Don’t Pour Gunpowder On A Hot Stove | TKOR Tests Lighting Gunpowder & Other Pyrotechnic Experiment!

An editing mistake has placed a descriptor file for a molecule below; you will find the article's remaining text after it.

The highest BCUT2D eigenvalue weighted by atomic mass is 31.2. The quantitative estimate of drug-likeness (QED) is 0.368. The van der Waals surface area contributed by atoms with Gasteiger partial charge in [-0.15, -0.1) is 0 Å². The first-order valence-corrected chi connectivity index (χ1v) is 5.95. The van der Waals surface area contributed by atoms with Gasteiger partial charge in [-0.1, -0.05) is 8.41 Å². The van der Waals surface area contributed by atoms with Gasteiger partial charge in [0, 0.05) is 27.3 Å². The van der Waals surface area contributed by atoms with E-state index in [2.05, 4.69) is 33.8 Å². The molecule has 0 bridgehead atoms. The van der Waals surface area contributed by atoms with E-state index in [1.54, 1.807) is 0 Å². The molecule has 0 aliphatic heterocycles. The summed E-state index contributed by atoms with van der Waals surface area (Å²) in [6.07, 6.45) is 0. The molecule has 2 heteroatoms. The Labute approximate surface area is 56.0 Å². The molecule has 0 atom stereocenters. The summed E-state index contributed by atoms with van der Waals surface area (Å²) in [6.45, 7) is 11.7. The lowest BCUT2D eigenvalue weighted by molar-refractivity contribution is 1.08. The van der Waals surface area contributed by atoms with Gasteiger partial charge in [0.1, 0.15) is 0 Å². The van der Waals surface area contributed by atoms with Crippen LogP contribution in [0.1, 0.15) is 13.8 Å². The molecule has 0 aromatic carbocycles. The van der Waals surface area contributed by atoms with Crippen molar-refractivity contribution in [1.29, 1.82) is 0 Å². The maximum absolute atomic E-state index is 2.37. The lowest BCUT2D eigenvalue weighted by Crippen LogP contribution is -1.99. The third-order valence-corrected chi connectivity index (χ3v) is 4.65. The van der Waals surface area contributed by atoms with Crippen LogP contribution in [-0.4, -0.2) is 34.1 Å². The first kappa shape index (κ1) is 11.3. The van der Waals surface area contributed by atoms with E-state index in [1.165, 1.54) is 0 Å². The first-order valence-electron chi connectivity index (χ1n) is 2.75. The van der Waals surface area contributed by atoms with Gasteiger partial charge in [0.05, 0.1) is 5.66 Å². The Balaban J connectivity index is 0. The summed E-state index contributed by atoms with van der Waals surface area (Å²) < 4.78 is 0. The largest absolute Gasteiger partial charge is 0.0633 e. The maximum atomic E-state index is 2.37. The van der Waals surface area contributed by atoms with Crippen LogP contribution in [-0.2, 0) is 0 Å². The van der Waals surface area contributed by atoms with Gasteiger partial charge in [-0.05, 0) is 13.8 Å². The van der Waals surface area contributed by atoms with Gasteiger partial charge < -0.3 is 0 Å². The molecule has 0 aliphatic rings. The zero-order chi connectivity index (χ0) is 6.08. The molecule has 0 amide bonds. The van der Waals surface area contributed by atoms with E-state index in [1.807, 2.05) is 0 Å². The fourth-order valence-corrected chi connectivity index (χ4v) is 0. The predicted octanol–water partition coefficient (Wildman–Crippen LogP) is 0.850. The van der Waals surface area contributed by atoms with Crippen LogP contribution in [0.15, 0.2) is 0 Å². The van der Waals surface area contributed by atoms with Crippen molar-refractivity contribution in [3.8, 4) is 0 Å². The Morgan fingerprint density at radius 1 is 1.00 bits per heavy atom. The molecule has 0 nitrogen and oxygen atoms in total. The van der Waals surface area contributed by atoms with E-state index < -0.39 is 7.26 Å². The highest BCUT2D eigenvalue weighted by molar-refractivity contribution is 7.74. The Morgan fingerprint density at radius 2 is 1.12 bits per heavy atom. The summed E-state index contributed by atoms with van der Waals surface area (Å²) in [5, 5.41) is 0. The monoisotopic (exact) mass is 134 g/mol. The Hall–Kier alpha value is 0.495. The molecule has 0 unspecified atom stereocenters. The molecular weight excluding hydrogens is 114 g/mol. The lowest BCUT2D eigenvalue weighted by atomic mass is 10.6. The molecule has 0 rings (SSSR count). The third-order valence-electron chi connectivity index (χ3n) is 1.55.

Don’t Pour Gunpowder On A Hot Stove | TKOR Tests Lighting Gunpowder & Other Pyrotechnic Experiment!